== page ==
21 Nov VOD Revenue: TS/SCI or OII
Should companies make public the revenue generated by films distributed via video on demand (VOD)?
According to The Hollywood Reporter, this question is a hot topic among indie filmmakers. I’m not so sure that’s true, but it ought to be. Since VOD is the most probable distribution venue for many indie filmmakers, it would be really nice if they had some sense as to the financial possibilities of this approach. But most VOD distributors are not very forthcoming with the information.
In his report for IndieWire, Anthony Kaufman outlined The Six Reasons Why You Don’t Know More About VOD Numbers. The core reason is that VOD distributors are, quite simply, unsure how to represent the numbers. VOD distribution is new and rapidly expanding. There is a market. It may be a boom market. Nobody actually has a clue where any of this will go and they are still trying to figure out how it compares to traditional forms of distribution.
Just look at some of the numbers that are available. About a year ago, Gravitas Ventures released figures for several films they had released VOD. One of the movies, AMERICAN: The Bill Hicks Story made $90,000 in its theatrical distribution. But during a three-year run on VOD, it took in $600,000. Obviously that is a pretty good increase.
But what does it mean? Inevitably we will try to compare and contrast the VOD release figures to the box office reports and there are really a lot of differences between the two. First-run theatrical is spread out over a time period of roughly 2 to 18 weeks. VOD may span years. Theatrical rolls out on a systematic release through theaters with a quick report on ticket sales. VOD goes through multiple channels, platforms and venues, which also means that the financial reports are often slow in coming and fragmented. Likewise, VOD is increasingly moving into an inter-connection with the TV market, and this linkage is radically shifting the distribution strategy.
With the little bit of information that is available, we can make some basic observations. The first is simply that VOD is commercially viable. Viable? Heck, it is inevitable. Though some indie filmmakers still question this notion, VOD will become the main means of distribution for low budget films.
The second is that comparisons between VOD and box office reports will require enormous adjustments and may really be pretty much meaningless. The business models are extremely different. It would be a bit like comparing the cost of a first-run movie ticket to the admission price to a major league baseball game. Of course, the MPAA makes that comparison every year, but that is little more than a self-serving exercise in gibberish.
The big questions remain: What is the real break down between the cost of the various channels involved and the platforms required for large scale distribution on VOD, and what is the final split in return between distributor and producer. Ultimately, how many ways is the pie sliced. It is not impossible that a movie could make $500,000 in several years of VOD release and the filmmaker still ends up seeing only a $1.50 in return. These things happen. Almost every day.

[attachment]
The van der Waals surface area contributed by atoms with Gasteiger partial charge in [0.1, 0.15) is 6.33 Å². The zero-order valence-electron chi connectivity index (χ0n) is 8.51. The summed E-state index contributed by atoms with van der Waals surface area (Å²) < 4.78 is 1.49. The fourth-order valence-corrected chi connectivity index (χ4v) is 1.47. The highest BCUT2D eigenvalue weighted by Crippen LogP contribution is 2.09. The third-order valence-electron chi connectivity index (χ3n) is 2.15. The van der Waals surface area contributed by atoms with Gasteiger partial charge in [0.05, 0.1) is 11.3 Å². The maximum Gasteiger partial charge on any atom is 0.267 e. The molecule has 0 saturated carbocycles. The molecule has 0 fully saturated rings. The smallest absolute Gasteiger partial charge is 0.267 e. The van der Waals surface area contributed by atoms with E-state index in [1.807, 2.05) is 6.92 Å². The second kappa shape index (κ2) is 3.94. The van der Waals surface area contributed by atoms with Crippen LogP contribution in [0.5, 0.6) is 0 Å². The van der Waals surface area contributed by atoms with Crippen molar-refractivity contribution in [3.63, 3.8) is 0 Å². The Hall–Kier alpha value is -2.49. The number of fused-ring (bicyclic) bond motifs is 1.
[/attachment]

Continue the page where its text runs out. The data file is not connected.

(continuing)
So I do understand why many people in the VOD business would like to keep their figures TS/SCI (Top Secret/Sensitive Compartmented Information). But the successful development of VOD practically begs for OII (Open Information Interchange). That is why an increasing number of indie filmmakers are asking for greater transparency in the VOD business. The more VOD becomes the primary focus of indie distribution, the more the producers of indie movies need to know how to determine the film’s economic potential.
Now, transparency is a tricky thing in the movie industry. The mainstream commercial film industry often prides itself on being economically transparent. Of course, that is an Urban Legend. In reality the entire Hollywood industry is built on figures so fudged, so finagled, and so largely mangled that nobody actually has a clue if they are making money or going broke (for more on this, I refer you to the book Sleepless in Hollywood by Lynda Obst – a must read).
But that’s OK. Hollywood has millions of dollars to blow out of their collective wazoo. Indie filmmakers are often forced to panhandle for lunch money. So they need really precise information in order to create a rational business model for their films. Many indie movies can easily forgo a business model regarding theatrical release because they are not going to get a first-run theatrical release. But they do need to know the figures regarding VOD.
The immediate future (which is happening right now) is one in which theatrical and VOD distribution will co-exist in parallel but separate business models. Theatrical is basically the domain of the mainstream media industry. VOD becomes the primary venue for low budget indie film-making. Separate and basically unequal. Or, at least unequal until the VOD approach surpasses theatrical, which will probably happen within the next few years.
So yes, indie films need open information on VOD distribution. Of course they will also need some guidelines as to interpreting these figures. I have no doubt that someone is already working on a book called VOD Distribution for Dummies.
It’s bound to be a bestseller.
Dennis Toth (C) Copyright 2013